Hepatitis B is a disease caused by hepatitis B virus (HBV) which infects the liver of hominoidea, including humans, and causes an inflammation called hepatitis.[31] Transmission of HBV results from exposure to infectious blood or body fluids containing blood.[32][33] Hepatitis C is a co-infection risk factor for hepatitis B, making it prudent for persons with hepatitis C to be immunized against hepatitis B.[34][35] However the level of sexual transmission risk for hepatitis C remains uncertain except for association between infection rate and high-risk sexual practices such as multiple sexual partners and penetrative anal sex.[36]

Syphilis (caused by infection with Treponema pallidum) is passed from person to person through direct contact with a syphilis sore; these occur mainly on the external genitals, or in the vagina, anus, or rectum.[37] Sores also can occur on the lips and in the mouth.[37] Transmission of the organism occurs during vaginal, anal, or oral sex.[37] In 2006, 64% of the reported cases in the United States were among men who have sex with men.[37] This is consistent with a rise in the incidence of syphilis among MSM in other developed nations, attributed by Australian and UK authors to increased rates of sex without a condom among MSM.[38][39]

Genital human papillomavirus (HPV) is a common virus that most sexually active people in the U.S. will have at some time in their lives.[40] It is passed on through genital contact and is also found on areas that condoms do not cover.[40] Most men who get HPV of any type never develop any symptoms or health problems.[40] Some types of HPV can cause genital warts, penile cancer, or anal cancer.[40] MSM and men with compromised immune systems are more likely than other men to develop anal cancer.[40] Men with HIV are also more likely to get severe cases of genital warts that are hard to treat.[40][41][42]

See also[edit]

References[edit]

  1. ^ Sexual Behavior in the Human Male, p. 656
  2. ^ "Between Men: HIV/STI prevention for men who have sex with men" (PDF). World Health Organization (WHO). Retrieved 10 May 2015. 
  3. ^ a b Kaye Wellings, Kirstin Mitchell, Martine Collumbien (2012). Sexual Health: A Public Health Perspective. McGraw-Hill International. p. 91. ISBN 0335244815. Retrieved August 29, 2013. 
  4. ^ "Not all gay men have anal sex". Go Ask Alice!. June 13, 2008. Retrieved August 19, 2015.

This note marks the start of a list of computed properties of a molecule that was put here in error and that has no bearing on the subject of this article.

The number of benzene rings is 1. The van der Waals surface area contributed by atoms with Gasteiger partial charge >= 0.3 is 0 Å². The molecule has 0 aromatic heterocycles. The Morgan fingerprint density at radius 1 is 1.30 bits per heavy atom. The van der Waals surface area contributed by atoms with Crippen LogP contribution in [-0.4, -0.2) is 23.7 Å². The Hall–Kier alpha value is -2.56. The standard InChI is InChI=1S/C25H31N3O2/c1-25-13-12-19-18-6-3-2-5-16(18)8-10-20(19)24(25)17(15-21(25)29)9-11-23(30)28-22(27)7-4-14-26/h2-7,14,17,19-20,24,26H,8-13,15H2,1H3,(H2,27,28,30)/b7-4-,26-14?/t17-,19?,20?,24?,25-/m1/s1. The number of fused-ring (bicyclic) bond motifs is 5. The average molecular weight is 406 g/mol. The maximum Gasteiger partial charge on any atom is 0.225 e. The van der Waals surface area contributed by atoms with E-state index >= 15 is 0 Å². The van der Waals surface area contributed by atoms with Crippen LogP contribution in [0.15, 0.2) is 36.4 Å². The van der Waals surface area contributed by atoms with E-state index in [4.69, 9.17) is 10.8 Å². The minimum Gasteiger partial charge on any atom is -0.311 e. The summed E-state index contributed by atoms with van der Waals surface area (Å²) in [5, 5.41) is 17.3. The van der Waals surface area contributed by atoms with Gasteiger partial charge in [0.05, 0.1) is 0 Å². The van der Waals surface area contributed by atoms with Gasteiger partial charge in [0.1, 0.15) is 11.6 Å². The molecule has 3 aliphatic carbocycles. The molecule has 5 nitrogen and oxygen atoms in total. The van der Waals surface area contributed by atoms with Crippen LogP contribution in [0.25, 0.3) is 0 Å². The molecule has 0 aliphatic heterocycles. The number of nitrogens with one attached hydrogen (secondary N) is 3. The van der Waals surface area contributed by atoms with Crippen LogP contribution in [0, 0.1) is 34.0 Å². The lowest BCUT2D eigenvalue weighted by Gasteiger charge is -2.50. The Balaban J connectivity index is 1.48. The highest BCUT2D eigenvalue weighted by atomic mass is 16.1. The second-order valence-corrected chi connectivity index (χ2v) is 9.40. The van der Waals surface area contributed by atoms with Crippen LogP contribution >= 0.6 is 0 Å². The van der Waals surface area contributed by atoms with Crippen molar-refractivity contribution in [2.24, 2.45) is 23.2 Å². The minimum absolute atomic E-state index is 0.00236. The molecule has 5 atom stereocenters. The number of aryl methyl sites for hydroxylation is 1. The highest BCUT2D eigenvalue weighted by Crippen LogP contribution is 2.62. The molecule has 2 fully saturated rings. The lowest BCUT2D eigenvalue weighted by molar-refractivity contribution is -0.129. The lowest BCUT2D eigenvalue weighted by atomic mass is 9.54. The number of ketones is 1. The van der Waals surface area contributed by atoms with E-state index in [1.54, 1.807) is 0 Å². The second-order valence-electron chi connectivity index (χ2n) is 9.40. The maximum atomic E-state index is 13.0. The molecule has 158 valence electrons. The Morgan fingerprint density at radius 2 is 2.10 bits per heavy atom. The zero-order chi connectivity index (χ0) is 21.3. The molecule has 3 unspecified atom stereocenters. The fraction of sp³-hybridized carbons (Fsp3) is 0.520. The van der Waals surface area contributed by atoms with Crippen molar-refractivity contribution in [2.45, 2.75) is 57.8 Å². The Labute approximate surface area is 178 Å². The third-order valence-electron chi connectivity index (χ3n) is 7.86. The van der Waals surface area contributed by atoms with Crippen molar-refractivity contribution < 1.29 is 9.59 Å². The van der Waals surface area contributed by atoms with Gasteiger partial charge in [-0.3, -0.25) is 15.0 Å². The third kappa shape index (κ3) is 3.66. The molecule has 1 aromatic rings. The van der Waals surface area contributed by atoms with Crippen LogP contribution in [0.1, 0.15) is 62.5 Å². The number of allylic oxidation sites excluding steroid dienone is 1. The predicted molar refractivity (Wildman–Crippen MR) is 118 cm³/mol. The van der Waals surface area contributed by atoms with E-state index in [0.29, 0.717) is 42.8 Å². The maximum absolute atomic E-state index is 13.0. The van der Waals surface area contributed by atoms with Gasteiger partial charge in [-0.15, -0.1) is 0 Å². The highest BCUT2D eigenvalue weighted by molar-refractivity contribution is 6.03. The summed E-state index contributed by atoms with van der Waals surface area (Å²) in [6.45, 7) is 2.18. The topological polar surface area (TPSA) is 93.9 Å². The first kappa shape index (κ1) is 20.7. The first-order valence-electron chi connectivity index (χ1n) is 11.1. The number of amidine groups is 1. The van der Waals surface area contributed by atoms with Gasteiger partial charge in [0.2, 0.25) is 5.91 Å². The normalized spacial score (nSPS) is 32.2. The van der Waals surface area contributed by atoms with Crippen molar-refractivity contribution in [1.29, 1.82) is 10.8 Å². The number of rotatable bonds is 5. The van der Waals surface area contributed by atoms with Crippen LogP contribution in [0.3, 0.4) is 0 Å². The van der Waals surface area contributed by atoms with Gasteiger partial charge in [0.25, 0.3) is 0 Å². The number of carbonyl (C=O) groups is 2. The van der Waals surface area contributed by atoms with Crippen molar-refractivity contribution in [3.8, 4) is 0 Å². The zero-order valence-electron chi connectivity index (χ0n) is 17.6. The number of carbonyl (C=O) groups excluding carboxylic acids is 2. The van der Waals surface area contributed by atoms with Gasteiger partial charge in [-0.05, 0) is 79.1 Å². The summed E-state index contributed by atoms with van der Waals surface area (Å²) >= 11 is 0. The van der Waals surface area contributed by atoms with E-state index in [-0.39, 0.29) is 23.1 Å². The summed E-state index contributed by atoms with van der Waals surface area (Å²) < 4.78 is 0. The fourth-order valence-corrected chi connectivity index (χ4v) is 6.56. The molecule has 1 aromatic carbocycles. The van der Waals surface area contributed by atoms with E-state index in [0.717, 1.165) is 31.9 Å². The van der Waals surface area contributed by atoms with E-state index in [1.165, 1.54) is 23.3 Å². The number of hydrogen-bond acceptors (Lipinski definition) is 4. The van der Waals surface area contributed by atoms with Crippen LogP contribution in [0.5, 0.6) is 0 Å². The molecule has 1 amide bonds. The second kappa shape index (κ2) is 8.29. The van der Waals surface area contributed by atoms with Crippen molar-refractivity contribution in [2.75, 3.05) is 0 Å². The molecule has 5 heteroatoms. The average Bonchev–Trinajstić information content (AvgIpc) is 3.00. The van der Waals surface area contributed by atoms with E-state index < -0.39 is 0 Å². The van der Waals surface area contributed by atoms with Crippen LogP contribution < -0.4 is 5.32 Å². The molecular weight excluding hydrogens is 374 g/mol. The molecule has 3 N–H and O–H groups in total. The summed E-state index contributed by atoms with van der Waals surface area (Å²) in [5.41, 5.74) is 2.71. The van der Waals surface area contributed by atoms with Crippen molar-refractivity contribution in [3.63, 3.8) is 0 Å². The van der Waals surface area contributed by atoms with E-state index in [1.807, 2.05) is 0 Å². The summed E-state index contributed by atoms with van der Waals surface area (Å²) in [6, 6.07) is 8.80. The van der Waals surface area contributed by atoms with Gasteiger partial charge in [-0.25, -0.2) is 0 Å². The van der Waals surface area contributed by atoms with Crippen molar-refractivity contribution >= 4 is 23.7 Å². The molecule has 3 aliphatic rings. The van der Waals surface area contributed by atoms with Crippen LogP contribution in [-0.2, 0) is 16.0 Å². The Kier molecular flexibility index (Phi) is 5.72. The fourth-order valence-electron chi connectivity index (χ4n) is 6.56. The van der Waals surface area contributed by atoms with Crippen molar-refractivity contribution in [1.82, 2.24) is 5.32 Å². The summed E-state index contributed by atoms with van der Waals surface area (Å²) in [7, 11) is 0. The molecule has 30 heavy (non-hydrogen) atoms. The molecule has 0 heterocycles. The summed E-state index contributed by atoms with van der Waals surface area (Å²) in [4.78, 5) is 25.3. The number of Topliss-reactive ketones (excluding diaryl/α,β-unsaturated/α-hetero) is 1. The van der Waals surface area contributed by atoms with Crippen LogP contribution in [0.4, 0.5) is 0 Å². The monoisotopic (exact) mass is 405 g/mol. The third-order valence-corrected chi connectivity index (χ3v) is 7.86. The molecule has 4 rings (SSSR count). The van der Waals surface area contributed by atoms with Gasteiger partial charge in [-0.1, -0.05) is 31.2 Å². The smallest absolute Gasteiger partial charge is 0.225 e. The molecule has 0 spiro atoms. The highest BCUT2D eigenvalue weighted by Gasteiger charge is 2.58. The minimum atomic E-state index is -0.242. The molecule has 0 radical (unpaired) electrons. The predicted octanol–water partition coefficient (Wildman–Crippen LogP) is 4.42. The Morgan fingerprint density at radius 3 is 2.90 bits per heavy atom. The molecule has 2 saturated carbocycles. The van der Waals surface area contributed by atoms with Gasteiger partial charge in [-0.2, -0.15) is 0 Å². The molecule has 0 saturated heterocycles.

5. ^ Goldstone, Stephen E.; Welton, Mark L. (2004). "Sexually Transmitted Diseases of the Colon, Rectum, and Anus". Clin Colon Rectal Surg 17 (4): 235–239. PMC 2780055. PMID 20011265. 
  6. ^ Edwin Clark Johnson, Toby Johnson (2008). Gay Perspective: Things Our Homosexuality Tells Us about the Nature of God & the Universe. Lethe Press. p. 139. ISBN 978-1-59021-015-4. Retrieved February 12, 2011. 
  7. ^ Sexual Behaviors and Situational Characteristics of Most Recent Male-Partnered Sexual Event among Gay and Bisexually Identified Men in the United States onlinelibrary.wiley.com Retrieved 2-13-2014
  8. ^ Laumann, E., Gagnon, J.H., Michael, R.T., and Michaels, S. The Social Organization of Sexuality: Sexual Practices in the United States. 1994. Chicago: University of Chicago Press (Also reported in the companion volume, Michael et al., Sex in America: A Definitive Survey, 1994).
  9. ^ Center for Disease Control, Increases in Unsafe Sex and Rectal Gonorrhea Among Men Who Have Sex With Men – San Francisco, California, 1994–1997[1]. Retrieved April 29, 2007.
  10. ^ a b Steven Gregory Underwood (2003). Gay Men and Anal Eroticism: Tops, Bottoms, and Versatiles. Harrington Park Press. ISBN 978-1-56023-375-6. Retrieved February 12, 2011. 
  11. ^ "Anal Sex Safety and Health Concerns". WebMD. Retrieved August 19, 2013. 
  12. ^ "Sexual Behavior Does Not Explain Varying HIV Rates Among Gay And Straight Men - Medical News Today". medicalnewstoday.com. Retrieved February 10, 2015. 
  13. ^ "The male hot spot — Massaging the prostate". Go Ask Alice!. 2002-09-27 (Last Updated/Reviewed on 2008-03-28). Retrieved April 21, 2010.  Check date values in: |date= (help)
  14. ^ Rosenthal, Martha (2012). Human Sexuality: From Cells to Society. Cengage Learning. pp. 133–135. ISBN 0618755713. Retrieved September 17, 2012. 
  15. ^ Komisaruk, Barry R.; Whipple, Beverly; Nasserzadeh, Sara and Beyer-Flores, Carlos (2009). The Orgasm Answer Guide. JHU Press. pp. 108–109. ISBN 0-8018-9396-8. Retrieved November 6, 2011.